In addition to the personal connection I have with Golden, it also connects me with Chris. After my discharge I still had great difficulty with walking and unfortunately was unable to attend a concert featuring Broca’s Area, a CT band in which Chris’ brother is the drummer. They were fundraising for brain tumor awareness and the article was the first time I learned of Chris Cusano, a guy around my age, from my town, and amazingly with the same rare benign brain tumor as me, a central neurocytoma. I didn’t actually meet Chris until several months later at a CTBTA meeting. Shortly after our first meeting, I attended my first CTBTA event, Laughter on the Brain, in Hartford, CT. My attendance that day was truly a blessing as I could not drive yet and my father surprised me at work. He drove me from Bridgeport, CT all the way to Hartford, CT. After I arrived, I remember registering for the event and making my way downstairs where they were serving refreshments and a performance by Broca’s Area was going on. As I was making my way down, I heard a familiar beat playing in the background and found myself grinning ear to ear. It was my song, Golden. I heard a beautiful voice on the mic, a performance Jill Scott herself would approve of. It was Kismet: my unexpected arrival, my first CTBTA event with Chris, and my song was playing. Through Chris, I met his beautiful wife Ashley and the Cusano family. As we stood by the bar listening to the band, I felt gratitude to have recovered enough to be able to hear my song live and to have found a friend in a fellow survivor.

Although I have always considered myself fortunate for having the tremendous support of my family and friends, to have the support and validation of another survivor is priceless. They say “birds of a feather, flock together”, and I feel this is very appropriate for anyone who has suffered from a brain pathology such as a tumor. Through the CTBTA, I have met numerous other brain tumor survivors and recently and more specifically, “benign” brain tumor survivors. Hearing your struggles as they are experienced by another individual provides a sense of validation that is difficult to find with caregivers and clinicians. After all, even I get tired of telling my friends, family, and even coworkers how my shoulder is sore or my leg is angry. Often I’ll joke that my left leg has requested a trial separation as it feels that it picks up too much of the work for the right. With Chris and CTBTA survivors, I could joke and hear their experiences and feel that “aha” moment. I walked away thinking, “yes, they get it”.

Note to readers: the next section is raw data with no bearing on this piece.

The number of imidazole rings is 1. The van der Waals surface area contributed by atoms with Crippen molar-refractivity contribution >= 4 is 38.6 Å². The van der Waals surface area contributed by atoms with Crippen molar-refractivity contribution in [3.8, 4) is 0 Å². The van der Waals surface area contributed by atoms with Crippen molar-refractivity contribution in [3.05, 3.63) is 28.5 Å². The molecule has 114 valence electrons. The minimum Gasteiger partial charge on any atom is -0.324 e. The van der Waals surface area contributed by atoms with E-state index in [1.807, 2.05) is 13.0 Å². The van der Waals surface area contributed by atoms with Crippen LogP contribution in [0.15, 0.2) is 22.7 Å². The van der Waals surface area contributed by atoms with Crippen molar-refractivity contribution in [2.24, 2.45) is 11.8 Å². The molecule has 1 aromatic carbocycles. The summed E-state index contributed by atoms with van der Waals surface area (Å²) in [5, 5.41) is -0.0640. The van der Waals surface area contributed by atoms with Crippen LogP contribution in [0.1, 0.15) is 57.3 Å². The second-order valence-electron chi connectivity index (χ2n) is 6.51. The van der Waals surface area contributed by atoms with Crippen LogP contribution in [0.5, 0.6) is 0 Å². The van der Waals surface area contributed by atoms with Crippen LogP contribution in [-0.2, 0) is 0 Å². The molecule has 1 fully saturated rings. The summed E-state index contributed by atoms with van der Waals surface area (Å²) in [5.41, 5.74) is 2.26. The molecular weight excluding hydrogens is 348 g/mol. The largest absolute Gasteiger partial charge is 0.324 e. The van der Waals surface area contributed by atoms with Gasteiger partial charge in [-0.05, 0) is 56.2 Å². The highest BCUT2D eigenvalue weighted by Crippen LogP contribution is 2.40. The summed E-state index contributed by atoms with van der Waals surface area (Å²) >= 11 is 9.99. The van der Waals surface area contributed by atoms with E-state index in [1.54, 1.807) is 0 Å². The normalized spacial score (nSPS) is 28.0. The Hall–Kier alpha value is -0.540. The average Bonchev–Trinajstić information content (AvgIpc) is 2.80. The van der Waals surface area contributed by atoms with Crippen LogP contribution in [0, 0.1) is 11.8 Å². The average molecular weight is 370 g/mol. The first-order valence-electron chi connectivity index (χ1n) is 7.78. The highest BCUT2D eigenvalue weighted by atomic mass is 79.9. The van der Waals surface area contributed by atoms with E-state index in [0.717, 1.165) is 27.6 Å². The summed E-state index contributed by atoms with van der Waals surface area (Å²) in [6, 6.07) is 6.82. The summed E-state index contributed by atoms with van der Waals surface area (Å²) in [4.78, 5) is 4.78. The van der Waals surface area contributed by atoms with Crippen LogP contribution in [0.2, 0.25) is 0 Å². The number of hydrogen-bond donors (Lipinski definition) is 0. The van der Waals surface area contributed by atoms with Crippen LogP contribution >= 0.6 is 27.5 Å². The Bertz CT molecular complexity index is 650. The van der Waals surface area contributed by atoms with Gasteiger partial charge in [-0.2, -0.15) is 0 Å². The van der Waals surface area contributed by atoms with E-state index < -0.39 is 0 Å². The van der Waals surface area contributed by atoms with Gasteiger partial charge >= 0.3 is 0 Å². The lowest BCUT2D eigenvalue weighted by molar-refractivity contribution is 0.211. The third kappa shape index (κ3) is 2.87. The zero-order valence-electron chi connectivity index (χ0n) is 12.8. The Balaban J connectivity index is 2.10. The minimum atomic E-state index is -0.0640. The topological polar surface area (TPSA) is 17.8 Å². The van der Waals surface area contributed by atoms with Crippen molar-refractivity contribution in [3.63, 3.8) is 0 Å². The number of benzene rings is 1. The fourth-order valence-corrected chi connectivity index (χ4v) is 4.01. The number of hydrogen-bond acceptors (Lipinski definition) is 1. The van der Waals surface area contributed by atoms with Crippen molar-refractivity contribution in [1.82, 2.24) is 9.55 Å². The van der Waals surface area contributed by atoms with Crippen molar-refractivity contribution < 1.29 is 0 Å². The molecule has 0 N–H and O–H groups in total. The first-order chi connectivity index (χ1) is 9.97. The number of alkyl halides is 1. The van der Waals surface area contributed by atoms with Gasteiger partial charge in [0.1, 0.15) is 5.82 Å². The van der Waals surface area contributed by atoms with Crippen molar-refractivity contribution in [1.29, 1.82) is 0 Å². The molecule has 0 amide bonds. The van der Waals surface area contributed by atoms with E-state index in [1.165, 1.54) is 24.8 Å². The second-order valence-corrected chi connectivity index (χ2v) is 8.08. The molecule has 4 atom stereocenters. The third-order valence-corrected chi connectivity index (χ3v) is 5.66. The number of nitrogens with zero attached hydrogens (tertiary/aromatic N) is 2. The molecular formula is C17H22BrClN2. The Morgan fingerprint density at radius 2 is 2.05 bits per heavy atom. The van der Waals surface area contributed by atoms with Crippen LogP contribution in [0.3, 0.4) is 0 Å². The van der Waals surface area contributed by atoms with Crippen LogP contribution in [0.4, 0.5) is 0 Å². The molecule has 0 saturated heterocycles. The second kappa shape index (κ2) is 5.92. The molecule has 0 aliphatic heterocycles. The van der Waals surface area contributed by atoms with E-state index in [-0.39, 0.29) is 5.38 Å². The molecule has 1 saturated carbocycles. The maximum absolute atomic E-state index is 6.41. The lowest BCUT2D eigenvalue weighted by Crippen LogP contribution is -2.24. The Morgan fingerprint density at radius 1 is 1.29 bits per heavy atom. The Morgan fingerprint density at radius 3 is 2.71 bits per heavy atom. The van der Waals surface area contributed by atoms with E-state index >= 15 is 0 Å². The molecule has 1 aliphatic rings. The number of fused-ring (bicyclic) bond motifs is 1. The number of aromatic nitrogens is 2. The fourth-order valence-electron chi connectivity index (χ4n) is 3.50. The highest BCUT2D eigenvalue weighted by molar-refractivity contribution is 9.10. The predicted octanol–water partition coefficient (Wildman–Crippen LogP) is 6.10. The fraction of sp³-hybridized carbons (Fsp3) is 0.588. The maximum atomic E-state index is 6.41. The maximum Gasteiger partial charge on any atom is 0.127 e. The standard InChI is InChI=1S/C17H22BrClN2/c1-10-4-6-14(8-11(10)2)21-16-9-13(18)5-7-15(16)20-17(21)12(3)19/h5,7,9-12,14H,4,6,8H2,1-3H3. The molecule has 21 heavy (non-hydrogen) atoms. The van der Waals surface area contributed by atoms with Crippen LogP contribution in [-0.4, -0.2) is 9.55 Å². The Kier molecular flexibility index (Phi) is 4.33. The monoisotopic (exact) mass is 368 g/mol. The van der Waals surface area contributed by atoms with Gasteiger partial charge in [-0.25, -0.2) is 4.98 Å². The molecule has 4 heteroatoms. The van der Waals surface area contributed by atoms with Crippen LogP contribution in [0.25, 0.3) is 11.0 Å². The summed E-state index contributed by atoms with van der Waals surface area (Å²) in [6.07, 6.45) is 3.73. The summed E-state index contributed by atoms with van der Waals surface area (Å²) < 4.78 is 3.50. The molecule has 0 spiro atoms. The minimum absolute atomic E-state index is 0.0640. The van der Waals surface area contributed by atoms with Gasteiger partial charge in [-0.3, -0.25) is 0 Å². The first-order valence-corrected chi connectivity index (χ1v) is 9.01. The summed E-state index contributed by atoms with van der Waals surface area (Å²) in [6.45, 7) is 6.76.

So now, I feel honored to be a part of a unique group of individuals who have been impacted by a brain tumor. We may be weathered by the experience but we have not exhausted our resolve. In fact, each of us has in some way decided to share our experience in case our struggle may resonate with someone else. True, the path has at times been difficult, but the memorable associations I have made along the way give me reason to smile and the strength to continue “living my life like its Golden”.

Auld Lang Syne

2015 was a rollercoaster – full of ups and downs.  Off the bat, the year began down at Yale for surgery to remove a recurrence of the beast and ended with champagne and dinner with Ashley.  I was operated on a Thursday and released the following Saturday, a remarkably shorter stay than my first go-around.   photo 1My surgeon and medical staff did another amazing job in caring for me and I will be forever grateful for their support.

However, things greatly improved thereafter.  I returned to work just three weeks removed from my surgery and shocked everyone when I walked through those doors and made an immediate impact in my new role.  Furthermore, I attended my first meeting as a Director of the CT Brain Tumor Alliance and found myself amongst a terrific group of caring and compassionate survivors and caregivers who understood “me”.  As a board member, I had the opportunity to hear from various hospitals, doctors and oncologists about what they are doing in their quest to treat brain tumors and ultimately find the cure and it brought such hope to all of us in the room.  It’s not common that you will find a non-profit Board composed solely of survivors and caregivers, but that is what makes our organization so unique.  Together, with our Executive Director, we held numerous events in the state to raise funds and awareness, notably the Wines of March, Laughter on the Brain, Night of Hope and the Path of Hope.

Yet, with these “ups” came more downs.  As I’ve alluded to in previous posts, the Connecticut brain tumor community lost two wonderfully dedicated individuals who devoted themselves to brain tumor awareness and funding.  They will be forever missed, but our mission has been strengthened by their loss.  For me personally, last year’s Playing for the Cure: Brainstormin’ held so much more of an importance in the wake of those two losses.  And that is why I am so excited about the prospect of an even larger and grander scale event this year – to honor those we have lost, but to continue fighting for the cure to aid those who are still courageously fighting this disease.